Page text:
Medical Records and Supportive Evidence

medical records in a room

Medical records are crucial in a disability determination. At the initial application stage, Social Security will obtain medical records from each of the applicant’s providers during the relevant time period of alleged disability.

Once the application is filed, Social Security will typically send a letter requesting pertinent medical records along with medical release forms or authorizations signed by the applicant in compliance with HIPPA laws. Unfortunately, much can go wrong from this step of the initial application process through the decision by a Disability Determination Services (DDS) representative which typically occurs two to four months later. For example, the claimant may overlook one or more of their medical providers in their initial application, or fail to provide relevant updates (e.g. new physician, x-ray, hospital visit, etc.) to their DDS representative so that it may be requested and made part of the file.

Further, follow-up phone calls are typically required to ensure the record request was received, processed, and sent in to DDS for consideration. Oftentimes, the requests may be faxed back to DDS and, like many other electronic forms of communication, can encounter their own set of problems – they can fail to send, come through illegible or incomplete, or get filed incorrectly to name a few. The role of an attorney who specializes in Social Security benefits is to ensure that the client’s records are requested, received, submitted, and filed appropriately. Further, an attorney can draft Residual Functional Capacity (RFC) Questionnaires for the applicant’s medical providers to complete which can serve as additional evidence for the case. In fact, a RFC Questionnaire completed by one of the applicant’s treating physicians can actually assist DDS workers in understanding an applicant’s work-related limitations, and can even help lead to a quicker disability decision.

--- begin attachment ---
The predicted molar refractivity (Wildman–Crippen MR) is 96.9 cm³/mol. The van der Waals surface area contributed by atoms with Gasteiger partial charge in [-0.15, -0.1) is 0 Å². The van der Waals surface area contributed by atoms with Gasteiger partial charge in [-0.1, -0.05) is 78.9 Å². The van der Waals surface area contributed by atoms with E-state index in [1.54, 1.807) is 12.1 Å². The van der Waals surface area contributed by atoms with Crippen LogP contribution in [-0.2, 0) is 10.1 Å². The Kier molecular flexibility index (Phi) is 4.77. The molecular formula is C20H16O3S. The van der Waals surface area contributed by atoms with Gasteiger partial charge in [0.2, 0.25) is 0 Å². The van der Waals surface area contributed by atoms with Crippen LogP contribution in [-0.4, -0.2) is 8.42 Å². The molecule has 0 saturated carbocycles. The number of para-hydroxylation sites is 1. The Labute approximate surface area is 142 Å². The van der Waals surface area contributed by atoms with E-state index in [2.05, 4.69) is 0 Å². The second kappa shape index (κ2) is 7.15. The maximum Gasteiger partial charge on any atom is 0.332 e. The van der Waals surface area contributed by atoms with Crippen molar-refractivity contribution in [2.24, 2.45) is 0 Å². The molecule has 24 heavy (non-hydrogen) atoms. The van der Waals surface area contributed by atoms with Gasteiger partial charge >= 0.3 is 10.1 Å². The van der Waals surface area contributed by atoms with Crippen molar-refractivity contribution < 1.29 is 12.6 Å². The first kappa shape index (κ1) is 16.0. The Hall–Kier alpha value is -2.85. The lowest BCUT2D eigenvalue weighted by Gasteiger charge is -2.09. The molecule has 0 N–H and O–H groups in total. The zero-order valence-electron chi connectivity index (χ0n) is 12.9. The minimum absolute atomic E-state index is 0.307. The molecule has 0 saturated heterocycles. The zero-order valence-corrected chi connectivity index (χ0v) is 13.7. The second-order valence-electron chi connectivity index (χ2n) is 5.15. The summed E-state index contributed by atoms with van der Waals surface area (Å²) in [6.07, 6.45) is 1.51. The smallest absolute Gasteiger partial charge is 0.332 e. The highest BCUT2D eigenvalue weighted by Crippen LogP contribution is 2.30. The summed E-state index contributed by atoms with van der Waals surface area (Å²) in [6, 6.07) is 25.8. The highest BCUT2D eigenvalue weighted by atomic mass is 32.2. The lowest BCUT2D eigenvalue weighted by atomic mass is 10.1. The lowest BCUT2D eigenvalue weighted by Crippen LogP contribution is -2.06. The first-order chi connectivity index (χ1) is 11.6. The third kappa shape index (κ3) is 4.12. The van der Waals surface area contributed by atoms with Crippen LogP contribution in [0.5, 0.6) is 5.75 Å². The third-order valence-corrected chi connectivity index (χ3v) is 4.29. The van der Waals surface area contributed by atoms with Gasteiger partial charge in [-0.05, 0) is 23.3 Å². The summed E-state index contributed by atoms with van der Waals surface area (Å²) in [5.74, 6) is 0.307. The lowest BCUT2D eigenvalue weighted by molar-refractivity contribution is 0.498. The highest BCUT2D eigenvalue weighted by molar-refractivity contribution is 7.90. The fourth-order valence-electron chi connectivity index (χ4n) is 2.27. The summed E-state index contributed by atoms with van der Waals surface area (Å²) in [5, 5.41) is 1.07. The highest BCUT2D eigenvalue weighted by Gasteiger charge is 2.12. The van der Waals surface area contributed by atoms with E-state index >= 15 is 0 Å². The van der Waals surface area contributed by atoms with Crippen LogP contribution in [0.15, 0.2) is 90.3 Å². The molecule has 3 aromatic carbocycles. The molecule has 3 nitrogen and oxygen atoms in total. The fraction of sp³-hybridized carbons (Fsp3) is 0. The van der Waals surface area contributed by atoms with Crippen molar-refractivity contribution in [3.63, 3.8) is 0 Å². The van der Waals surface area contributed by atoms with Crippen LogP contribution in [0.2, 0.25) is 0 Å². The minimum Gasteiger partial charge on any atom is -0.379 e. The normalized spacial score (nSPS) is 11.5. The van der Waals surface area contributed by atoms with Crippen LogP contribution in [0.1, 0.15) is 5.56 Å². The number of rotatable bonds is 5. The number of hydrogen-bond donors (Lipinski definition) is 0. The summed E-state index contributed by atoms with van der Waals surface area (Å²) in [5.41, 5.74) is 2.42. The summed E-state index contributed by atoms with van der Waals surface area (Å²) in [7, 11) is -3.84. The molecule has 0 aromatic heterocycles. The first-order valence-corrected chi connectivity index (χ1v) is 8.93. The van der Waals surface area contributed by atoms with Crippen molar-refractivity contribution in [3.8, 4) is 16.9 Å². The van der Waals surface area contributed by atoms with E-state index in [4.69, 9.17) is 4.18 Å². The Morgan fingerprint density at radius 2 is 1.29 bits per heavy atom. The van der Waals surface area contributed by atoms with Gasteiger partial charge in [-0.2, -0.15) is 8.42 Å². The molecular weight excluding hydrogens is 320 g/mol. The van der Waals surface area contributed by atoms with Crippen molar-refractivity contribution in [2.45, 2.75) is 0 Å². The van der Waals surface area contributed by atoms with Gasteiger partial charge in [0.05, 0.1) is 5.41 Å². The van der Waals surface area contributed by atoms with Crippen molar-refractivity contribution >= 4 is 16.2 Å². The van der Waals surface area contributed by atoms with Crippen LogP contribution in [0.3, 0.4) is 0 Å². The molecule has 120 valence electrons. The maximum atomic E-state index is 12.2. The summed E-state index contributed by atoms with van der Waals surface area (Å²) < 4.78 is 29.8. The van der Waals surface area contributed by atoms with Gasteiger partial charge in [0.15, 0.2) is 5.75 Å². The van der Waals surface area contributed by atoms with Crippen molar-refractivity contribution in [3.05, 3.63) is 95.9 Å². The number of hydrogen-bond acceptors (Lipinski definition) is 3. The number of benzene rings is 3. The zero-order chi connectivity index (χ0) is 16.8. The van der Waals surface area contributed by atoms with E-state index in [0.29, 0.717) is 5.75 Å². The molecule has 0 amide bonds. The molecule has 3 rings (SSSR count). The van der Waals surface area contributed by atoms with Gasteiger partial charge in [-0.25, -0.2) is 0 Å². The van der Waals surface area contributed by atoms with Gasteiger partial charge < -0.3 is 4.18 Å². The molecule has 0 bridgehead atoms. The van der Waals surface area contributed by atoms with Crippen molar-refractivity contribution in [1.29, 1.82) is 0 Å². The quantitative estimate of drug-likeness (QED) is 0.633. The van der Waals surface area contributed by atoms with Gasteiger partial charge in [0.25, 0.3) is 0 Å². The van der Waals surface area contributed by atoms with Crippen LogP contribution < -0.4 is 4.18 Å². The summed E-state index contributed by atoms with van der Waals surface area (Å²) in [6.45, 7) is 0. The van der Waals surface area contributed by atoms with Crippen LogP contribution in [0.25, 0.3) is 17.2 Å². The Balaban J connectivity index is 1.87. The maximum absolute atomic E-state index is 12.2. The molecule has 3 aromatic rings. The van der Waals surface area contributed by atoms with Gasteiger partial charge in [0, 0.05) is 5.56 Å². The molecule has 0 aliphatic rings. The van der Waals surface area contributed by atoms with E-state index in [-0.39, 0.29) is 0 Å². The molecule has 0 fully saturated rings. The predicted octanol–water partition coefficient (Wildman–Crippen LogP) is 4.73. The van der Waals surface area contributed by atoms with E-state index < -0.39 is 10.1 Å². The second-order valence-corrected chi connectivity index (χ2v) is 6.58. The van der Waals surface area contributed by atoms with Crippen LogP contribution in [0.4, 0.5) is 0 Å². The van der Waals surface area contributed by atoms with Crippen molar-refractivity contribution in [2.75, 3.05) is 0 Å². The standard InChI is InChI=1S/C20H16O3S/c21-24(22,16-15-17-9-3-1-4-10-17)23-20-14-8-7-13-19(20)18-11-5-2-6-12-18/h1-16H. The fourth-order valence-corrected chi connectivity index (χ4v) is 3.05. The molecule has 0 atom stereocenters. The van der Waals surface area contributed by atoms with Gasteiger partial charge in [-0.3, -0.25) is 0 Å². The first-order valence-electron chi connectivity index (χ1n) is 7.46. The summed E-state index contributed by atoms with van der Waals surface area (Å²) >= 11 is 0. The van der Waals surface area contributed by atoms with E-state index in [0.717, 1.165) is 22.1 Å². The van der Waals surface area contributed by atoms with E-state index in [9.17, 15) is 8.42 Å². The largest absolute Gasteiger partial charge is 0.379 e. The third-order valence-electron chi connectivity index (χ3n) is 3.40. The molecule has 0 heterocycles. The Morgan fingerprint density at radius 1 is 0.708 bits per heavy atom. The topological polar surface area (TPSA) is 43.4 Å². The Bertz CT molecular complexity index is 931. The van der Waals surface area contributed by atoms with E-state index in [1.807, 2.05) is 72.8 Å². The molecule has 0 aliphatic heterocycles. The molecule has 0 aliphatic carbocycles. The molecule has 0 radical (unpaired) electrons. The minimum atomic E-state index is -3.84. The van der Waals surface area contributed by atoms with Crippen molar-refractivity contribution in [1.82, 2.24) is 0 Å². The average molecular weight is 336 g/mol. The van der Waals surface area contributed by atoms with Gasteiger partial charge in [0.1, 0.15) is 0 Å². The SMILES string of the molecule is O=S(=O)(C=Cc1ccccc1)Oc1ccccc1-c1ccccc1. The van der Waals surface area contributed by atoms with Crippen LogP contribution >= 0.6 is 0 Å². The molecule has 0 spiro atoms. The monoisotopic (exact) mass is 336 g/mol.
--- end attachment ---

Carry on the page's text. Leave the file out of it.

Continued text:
Social Security evaluates RFC Questionnaire and other forms of “opinion evidence” under CFR S 404.1527. In evaluating the weight of the medical evidence, the following factors are considered: examining relationship; treating relationship; supportability; consistency; specialization; and other factors, such as familiarity of the disability rules. Our attorneys at Disability Attorneys of Michigan understand these rules and can help individuals navigate from the application process through appeals to the District Court level.

I will never forget you and the hard work you did to secure my Social Security Disability benefits. Thank you!

- Christine C.